Invoke a naturalistic look in your garden with a beautiful mix of perennials and grasses planted in drifts
Houzz Ireland Contributor Patricia Tyrrell is an award winning landscape and garden… More
In the first in a series of articles on planting styles, I will focus on the current fashion in new perennial – or prairie-style – planting and how you can achieve it in your garden. It’s one of the strongest and most fashionable movements in gardening right now – perennial plantings combined with ornamental grasses, planted in large swathes akin to a meadow. Inspired by the flowers of natural prairies, it’s a look full of movement, light and colour. It mimics nature in all its layers of planting, adding extra interest through the seasons. Plants are chosen for their ability to grow well together. Low maintenance is also key, so the perennials chosen should be non-invasive and not in need of staking. Because perennials are fast-growing, this type of planting can be very rewarding in terms of making a quick impact with lots of colour and texture. It can also be applied to gardens big or small.
Make grasses key
The many varieties of ornamental grasses add immeasurably to this style of planting. Grasses are one of the most common plant types in nature, so they underpin that natural meadowy effect. They play a supporting role through the growing season for colourful perennials, and in the autumn they come into their own with beautiful glowing reds, yellows and golds. They also have a wide variety of striking luminescent flower heads. Most are not fussy about soil conditions and are easy to maintain, just needing cutting back or tidying in the spring before they start into growth again.
See a prairie-style garden in this story about what Capability Brown’s ideas can do for your small garden
We all make the mistake of going to the garden centre or nursery and buying one of each plant that catches our eye, but no matter how small your garden, think in multiples. To achieve a prairie-style space, you need to plant sweeps of perennials in broad brushstrokes.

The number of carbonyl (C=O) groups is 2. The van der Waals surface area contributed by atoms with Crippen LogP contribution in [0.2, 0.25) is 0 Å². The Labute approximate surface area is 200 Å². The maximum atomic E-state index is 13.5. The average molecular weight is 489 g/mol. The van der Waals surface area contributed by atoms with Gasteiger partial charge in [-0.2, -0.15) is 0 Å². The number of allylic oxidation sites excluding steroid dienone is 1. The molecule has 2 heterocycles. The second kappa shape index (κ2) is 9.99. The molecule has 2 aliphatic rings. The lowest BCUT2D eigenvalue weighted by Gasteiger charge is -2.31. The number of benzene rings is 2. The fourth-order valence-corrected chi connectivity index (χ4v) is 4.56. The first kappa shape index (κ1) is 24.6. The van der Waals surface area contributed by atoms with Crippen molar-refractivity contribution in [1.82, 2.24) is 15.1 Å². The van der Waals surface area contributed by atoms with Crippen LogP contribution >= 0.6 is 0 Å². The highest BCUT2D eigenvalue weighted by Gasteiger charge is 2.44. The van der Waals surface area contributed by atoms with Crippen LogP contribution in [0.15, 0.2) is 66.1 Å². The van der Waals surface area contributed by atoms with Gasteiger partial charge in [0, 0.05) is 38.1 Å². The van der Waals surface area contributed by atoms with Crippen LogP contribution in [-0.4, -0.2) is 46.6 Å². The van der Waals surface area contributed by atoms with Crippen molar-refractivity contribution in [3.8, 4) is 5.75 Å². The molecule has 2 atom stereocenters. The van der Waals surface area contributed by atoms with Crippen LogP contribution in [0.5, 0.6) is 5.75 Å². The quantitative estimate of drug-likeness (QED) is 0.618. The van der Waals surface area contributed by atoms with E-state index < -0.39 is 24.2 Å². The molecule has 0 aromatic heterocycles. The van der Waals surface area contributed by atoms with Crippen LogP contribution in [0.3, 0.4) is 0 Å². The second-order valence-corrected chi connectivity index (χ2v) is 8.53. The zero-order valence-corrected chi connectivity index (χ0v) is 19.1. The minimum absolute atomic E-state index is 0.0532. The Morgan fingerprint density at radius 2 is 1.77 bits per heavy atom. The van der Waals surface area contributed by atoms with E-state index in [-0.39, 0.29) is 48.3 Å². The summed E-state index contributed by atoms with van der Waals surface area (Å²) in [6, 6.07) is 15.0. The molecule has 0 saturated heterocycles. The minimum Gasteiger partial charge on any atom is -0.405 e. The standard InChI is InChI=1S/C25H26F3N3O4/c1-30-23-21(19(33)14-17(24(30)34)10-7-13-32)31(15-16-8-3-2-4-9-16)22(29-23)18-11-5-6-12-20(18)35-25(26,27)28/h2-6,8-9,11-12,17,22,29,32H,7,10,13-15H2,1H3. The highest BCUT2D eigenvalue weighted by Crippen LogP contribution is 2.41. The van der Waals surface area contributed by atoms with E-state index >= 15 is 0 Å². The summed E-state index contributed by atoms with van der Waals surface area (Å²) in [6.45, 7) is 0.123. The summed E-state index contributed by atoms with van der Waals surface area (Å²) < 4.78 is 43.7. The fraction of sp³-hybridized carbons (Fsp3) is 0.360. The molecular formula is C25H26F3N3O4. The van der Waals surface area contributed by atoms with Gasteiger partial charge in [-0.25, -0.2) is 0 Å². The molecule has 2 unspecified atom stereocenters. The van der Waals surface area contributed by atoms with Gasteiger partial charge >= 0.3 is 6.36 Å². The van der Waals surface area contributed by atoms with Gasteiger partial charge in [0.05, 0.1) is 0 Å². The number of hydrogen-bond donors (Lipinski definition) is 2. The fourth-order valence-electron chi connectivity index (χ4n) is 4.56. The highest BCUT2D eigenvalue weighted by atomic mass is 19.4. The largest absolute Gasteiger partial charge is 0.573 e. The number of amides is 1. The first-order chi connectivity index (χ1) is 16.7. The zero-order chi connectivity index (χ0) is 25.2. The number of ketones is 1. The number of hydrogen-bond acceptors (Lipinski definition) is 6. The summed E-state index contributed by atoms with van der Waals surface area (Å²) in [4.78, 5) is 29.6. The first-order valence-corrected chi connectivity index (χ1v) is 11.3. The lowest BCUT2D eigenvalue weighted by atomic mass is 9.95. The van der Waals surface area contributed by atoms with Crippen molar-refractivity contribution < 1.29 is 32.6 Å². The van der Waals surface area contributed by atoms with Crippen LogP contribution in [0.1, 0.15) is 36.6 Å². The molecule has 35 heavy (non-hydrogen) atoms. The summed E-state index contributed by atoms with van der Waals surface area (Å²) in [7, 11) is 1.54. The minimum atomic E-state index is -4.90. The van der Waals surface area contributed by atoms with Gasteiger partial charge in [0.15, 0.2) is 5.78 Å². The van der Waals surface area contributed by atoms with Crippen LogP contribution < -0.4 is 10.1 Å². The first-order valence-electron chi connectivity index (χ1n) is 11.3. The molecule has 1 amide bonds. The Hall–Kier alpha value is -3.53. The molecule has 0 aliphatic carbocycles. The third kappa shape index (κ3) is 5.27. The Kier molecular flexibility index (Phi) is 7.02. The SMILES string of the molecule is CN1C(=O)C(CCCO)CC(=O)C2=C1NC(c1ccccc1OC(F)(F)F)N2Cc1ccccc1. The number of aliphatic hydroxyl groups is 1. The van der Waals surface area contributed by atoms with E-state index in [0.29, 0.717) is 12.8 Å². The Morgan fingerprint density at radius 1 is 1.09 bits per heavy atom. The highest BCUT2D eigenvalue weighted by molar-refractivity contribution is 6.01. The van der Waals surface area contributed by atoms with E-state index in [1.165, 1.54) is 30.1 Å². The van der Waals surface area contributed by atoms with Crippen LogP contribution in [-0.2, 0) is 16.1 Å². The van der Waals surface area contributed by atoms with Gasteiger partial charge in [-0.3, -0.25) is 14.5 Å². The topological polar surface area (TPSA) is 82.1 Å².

In this garden, Rudbeckia ‘Goldsturm’ plays a major role on the autumn stage, flowering until the first frosts, and even after flowering it has lovely seedheads for the winter garden. It contrasts well here with other autumn-flowering plants such as Sedum ‘Autumn Joy’ and Persicaria ‘Firetail’.
Whether your garden is big or small, you can adapt this style to work for your space. Repetition is key, with a simple palette that repeats in a rhythmic way or threads along through the planting scheme. Nature rarely dots one of this and one of that, but tends towards abundance, scattering seeds or plants generously in an area.
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Focus on flower shapes
Once you start to look, you realise how different flowers are – not only in colour but also in shape. Some flowers are like spires, such as digitalis and salvia, some are round, such as many of the allium varieties. There are button shapes –knautia and astrantia, for example. There are daisies and umbrellas, and some that are fluffy and frothy. Contrasting these shapes with each other adds interest and variety. The simpler your colour palette, the more you can appreciate these differences in form. Some shapes look good grouped together, others dotted among the planting. If in doubt, always ask yourself how they might look in their natural habitat and take your inspiration from that.